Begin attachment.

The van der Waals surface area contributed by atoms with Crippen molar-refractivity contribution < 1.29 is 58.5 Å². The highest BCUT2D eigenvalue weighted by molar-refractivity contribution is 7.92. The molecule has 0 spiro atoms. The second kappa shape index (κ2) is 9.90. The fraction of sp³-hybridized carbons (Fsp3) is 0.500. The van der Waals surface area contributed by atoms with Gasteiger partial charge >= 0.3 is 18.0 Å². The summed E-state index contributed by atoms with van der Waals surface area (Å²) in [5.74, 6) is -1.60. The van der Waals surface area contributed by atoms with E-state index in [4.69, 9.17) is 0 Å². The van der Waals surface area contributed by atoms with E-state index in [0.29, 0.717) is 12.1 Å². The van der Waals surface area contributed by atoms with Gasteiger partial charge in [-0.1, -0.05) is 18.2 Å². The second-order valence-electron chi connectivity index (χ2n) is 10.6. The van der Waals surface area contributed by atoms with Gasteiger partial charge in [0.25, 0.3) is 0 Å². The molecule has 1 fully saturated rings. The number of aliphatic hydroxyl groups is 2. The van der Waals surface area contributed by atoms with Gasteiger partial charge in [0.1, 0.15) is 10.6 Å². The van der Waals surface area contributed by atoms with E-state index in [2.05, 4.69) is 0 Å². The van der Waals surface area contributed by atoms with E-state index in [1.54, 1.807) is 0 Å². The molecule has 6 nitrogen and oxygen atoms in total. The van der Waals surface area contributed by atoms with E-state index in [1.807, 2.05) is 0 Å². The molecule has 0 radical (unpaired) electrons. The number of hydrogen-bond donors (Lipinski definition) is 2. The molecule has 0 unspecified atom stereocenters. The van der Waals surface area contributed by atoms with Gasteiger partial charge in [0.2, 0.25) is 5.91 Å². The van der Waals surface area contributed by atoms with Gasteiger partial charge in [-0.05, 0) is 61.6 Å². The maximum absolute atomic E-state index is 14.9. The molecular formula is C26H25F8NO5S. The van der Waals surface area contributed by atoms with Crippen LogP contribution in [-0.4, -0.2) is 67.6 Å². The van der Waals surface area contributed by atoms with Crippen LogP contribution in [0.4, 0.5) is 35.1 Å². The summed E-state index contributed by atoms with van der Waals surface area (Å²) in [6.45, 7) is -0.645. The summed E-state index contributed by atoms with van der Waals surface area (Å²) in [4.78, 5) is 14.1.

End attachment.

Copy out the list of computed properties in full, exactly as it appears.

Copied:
The van der Waals surface area contributed by atoms with Crippen molar-refractivity contribution < 1.29 is 58.5 Å². The highest BCUT2D eigenvalue weighted by molar-refractivity contribution is 7.92. The molecule has 0 spiro atoms. The second kappa shape index (κ2) is 9.90. The fraction of sp³-hybridized carbons (Fsp3) is 0.500. The van der Waals surface area contributed by atoms with Gasteiger partial charge >= 0.3 is 18.0 Å². The summed E-state index contributed by atoms with van der Waals surface area (Å²) in [5.74, 6) is -1.60. The van der Waals surface area contributed by atoms with E-state index in [4.69, 9.17) is 0 Å². The van der Waals surface area contributed by atoms with E-state index in [0.29, 0.717) is 12.1 Å². The van der Waals surface area contributed by atoms with Gasteiger partial charge in [-0.1, -0.05) is 18.2 Å². The second-order valence-electron chi connectivity index (χ2n) is 10.6. The van der Waals surface area contributed by atoms with Gasteiger partial charge in [0.25, 0.3) is 0 Å². The molecule has 1 fully saturated rings. The number of aliphatic hydroxyl groups is 2. The van der Waals surface area contributed by atoms with Gasteiger partial charge in [0.1, 0.15) is 10.6 Å². The van der Waals surface area contributed by atoms with E-state index in [2.05, 4.69) is 0 Å². The van der Waals surface area contributed by atoms with E-state index in [1.54, 1.807) is 0 Å². The molecule has 6 nitrogen and oxygen atoms in total. The van der Waals surface area contributed by atoms with E-state index in [1.807, 2.05) is 0 Å². The molecule has 0 radical (unpaired) electrons. The number of hydrogen-bond donors (Lipinski definition) is 2. The molecule has 0 unspecified atom stereocenters. The van der Waals surface area contributed by atoms with Gasteiger partial charge in [0.2, 0.25) is 5.91 Å². The van der Waals surface area contributed by atoms with Gasteiger partial charge in [-0.05, 0) is 61.6 Å². The maximum absolute atomic E-state index is 14.9. The molecular formula is C26H25F8NO5S. The van der Waals surface area contributed by atoms with Crippen LogP contribution in [-0.4, -0.2) is 67.6 Å². The van der Waals surface area contributed by atoms with Crippen LogP contribution in [0.4, 0.5) is 35.1 Å². The summed E-state index contributed by atoms with van der Waals surface area (Å²) in [6.45, 7) is -0.645. The summed E-state index contributed by atoms with van der Waals surface area (Å²) in [4.78, 5) is 14.1.